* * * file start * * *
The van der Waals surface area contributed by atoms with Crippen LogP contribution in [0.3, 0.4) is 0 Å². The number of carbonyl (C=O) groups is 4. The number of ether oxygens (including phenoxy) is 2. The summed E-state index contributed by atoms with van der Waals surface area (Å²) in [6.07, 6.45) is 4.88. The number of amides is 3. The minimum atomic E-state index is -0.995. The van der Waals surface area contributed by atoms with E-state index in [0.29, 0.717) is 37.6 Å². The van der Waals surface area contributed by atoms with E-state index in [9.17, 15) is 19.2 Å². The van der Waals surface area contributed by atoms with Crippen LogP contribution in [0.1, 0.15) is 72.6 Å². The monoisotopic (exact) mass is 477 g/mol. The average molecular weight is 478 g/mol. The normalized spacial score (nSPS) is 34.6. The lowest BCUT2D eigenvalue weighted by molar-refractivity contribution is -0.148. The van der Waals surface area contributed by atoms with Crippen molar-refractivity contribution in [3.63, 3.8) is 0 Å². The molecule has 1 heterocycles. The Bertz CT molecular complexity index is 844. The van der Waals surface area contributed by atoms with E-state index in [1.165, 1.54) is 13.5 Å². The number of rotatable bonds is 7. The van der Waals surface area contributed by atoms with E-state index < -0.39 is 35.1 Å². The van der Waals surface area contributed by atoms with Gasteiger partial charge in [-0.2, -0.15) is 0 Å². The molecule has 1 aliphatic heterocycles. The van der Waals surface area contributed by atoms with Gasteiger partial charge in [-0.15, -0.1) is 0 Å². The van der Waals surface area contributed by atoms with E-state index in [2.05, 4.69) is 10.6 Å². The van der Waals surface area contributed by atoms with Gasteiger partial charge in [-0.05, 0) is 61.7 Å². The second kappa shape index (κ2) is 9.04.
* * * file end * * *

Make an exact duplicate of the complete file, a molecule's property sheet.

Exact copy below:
The van der Waals surface area contributed by atoms with Crippen LogP contribution in [0.3, 0.4) is 0 Å². The number of carbonyl (C=O) groups is 4. The number of ether oxygens (including phenoxy) is 2. The summed E-state index contributed by atoms with van der Waals surface area (Å²) in [6.07, 6.45) is 4.88. The number of amides is 3. The minimum atomic E-state index is -0.995. The van der Waals surface area contributed by atoms with E-state index in [0.29, 0.717) is 37.6 Å². The van der Waals surface area contributed by atoms with E-state index in [9.17, 15) is 19.2 Å². The van der Waals surface area contributed by atoms with Crippen LogP contribution in [0.1, 0.15) is 72.6 Å². The monoisotopic (exact) mass is 477 g/mol. The average molecular weight is 478 g/mol. The normalized spacial score (nSPS) is 34.6. The lowest BCUT2D eigenvalue weighted by molar-refractivity contribution is -0.148. The van der Waals surface area contributed by atoms with Crippen molar-refractivity contribution in [3.63, 3.8) is 0 Å². The molecule has 1 heterocycles. The Bertz CT molecular complexity index is 844. The van der Waals surface area contributed by atoms with E-state index in [1.165, 1.54) is 13.5 Å². The number of rotatable bonds is 7. The van der Waals surface area contributed by atoms with E-state index < -0.39 is 35.1 Å². The van der Waals surface area contributed by atoms with Gasteiger partial charge in [-0.2, -0.15) is 0 Å². The molecule has 1 aliphatic heterocycles. The van der Waals surface area contributed by atoms with Gasteiger partial charge in [-0.15, -0.1) is 0 Å². The van der Waals surface area contributed by atoms with E-state index in [2.05, 4.69) is 10.6 Å². The van der Waals surface area contributed by atoms with Gasteiger partial charge in [-0.05, 0) is 61.7 Å². The second kappa shape index (κ2) is 9.04.